Four days after landing a spacecraft on Mars, China’s space agency released its first photographs from the red planet on Wednesday, announcing that the mission was going as planned.
The four-day wait for the images — one in color, one in black and white, as well as a pair of small video clips — had prompted speculation that something might have gone wrong with the landing on Saturday. When China’s space agency issued a statement in response to those concerns on Tuesday, urging patience, the response online was biting.
The Zhurong rover was carried into the Martian atmosphere in a lander on Saturday, in the first ever successful probe landing by any country on its first Mars mission.
Zhurong, named after a mythical Chinese fire god, arrived a few months behind the United States’ latest probe to Mars—Perseverance—and has been celebrated in China as a milestone in its ascent to space superpower status.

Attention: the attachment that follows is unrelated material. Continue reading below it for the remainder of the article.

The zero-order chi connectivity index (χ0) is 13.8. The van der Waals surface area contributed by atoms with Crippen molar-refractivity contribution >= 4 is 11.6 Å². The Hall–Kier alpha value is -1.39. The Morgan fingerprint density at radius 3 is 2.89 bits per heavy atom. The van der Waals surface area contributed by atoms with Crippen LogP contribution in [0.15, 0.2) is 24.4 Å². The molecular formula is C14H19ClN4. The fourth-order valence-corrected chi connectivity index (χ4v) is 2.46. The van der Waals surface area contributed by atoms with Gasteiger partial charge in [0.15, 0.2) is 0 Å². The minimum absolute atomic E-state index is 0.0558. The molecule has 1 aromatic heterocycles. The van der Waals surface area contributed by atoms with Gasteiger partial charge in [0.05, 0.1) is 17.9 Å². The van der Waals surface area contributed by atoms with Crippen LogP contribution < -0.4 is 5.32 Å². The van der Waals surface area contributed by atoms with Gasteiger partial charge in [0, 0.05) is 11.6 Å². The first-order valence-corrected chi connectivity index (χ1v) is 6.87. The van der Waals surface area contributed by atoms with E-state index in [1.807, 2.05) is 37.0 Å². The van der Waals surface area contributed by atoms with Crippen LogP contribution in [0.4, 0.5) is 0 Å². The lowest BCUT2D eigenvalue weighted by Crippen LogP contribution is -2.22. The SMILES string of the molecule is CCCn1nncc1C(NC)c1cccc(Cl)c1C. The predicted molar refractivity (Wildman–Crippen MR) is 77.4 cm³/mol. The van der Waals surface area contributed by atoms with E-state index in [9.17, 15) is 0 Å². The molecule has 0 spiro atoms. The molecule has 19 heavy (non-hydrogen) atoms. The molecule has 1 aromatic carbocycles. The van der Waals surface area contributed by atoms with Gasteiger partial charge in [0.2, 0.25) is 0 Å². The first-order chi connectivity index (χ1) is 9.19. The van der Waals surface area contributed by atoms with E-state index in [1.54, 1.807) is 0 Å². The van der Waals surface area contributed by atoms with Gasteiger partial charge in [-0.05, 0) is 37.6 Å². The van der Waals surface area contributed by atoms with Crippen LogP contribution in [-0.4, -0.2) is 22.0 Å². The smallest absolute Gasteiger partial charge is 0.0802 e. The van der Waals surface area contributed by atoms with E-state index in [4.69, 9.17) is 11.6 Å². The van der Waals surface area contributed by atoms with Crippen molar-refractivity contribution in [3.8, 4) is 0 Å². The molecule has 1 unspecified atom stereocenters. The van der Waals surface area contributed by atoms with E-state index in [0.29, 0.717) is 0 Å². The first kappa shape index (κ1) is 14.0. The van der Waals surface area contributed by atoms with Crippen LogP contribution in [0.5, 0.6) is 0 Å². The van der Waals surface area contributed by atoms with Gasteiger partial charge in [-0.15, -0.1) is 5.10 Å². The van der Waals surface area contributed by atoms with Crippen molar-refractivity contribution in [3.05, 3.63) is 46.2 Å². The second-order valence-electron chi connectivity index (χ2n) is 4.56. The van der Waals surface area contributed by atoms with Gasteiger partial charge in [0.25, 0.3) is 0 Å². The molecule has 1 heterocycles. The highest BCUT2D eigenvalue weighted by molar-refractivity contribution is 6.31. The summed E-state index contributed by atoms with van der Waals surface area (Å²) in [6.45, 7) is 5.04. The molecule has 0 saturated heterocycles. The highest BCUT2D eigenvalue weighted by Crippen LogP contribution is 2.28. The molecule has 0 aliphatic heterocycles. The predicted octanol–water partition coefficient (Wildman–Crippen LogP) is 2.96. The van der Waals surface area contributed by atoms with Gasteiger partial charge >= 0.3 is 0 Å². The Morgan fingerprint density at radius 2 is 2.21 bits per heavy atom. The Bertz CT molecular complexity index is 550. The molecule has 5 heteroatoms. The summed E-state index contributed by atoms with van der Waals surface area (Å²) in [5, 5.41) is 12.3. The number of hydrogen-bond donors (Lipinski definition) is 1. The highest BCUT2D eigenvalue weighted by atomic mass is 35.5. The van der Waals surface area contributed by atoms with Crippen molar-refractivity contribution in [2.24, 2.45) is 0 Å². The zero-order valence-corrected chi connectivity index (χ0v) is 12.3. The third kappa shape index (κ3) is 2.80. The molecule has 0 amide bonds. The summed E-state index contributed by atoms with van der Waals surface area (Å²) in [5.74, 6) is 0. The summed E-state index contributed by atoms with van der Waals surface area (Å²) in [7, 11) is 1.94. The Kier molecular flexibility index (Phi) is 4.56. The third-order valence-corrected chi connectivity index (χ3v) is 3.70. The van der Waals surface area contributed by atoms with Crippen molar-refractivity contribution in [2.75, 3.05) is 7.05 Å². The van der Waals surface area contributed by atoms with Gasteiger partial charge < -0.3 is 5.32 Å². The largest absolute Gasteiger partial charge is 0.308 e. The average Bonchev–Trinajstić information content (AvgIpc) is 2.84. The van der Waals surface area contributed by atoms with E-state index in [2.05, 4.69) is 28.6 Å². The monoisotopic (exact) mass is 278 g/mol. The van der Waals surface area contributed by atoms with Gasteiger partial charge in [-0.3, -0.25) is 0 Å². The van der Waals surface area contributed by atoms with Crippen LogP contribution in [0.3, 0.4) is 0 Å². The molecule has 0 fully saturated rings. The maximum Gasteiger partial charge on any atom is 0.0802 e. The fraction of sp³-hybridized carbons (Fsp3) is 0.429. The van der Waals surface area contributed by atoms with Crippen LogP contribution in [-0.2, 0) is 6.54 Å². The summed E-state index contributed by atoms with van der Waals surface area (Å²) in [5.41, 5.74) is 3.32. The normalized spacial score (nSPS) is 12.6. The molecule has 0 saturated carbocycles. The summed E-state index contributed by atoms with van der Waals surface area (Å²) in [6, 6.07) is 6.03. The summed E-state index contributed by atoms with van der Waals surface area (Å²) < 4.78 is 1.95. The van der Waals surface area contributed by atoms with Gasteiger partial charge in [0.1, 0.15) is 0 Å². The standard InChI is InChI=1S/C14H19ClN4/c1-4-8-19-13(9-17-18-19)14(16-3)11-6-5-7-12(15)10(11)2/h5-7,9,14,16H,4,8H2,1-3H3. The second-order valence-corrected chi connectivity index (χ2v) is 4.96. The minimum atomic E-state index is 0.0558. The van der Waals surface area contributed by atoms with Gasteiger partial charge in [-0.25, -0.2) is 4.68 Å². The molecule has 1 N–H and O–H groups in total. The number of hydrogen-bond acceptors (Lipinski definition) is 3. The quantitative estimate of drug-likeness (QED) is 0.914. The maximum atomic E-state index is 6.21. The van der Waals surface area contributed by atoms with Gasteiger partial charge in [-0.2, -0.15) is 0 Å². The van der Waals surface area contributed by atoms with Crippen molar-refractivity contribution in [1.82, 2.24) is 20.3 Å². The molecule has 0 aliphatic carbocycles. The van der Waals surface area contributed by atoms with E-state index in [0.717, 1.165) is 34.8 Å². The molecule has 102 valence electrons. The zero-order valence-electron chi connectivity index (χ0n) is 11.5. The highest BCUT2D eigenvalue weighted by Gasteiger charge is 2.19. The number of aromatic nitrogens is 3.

The forward view shows the landscape ahead of the robot as it sits on its landing platform; the rear-looking image reveals Zhurong’s solar panels.
The rover touched down on the Red Planet early on Sunday, Beijing time.
In doing so, it made China only the second nation – after America – to successfully put a probe on the surface of Mars and operate it for a significant length of time.
Chinese scientists hope to get at least 90 Martian days of service out of the six-wheeled robot at its location on Utopia Planitia, a vast terrain in the planet’s northern hemisphere.
As a bonus, CNSA also released small video GIFs of the lander and rover separating from the orbiter during the landing process. Those views are reminiscent of the exciting delivery of NASA’s Perseverance rover to Mars in February.
With Zhurong up and running, that means there are now three functioning rovers on Mars: NASA’s Curiosity and Perseverance and China’s rover. Zhurong will be investigating Utopia Planitia, which may be hiding a trove of buried ice.
The first images are a strong start for Zhurong. Science has the potential to be even more exciting.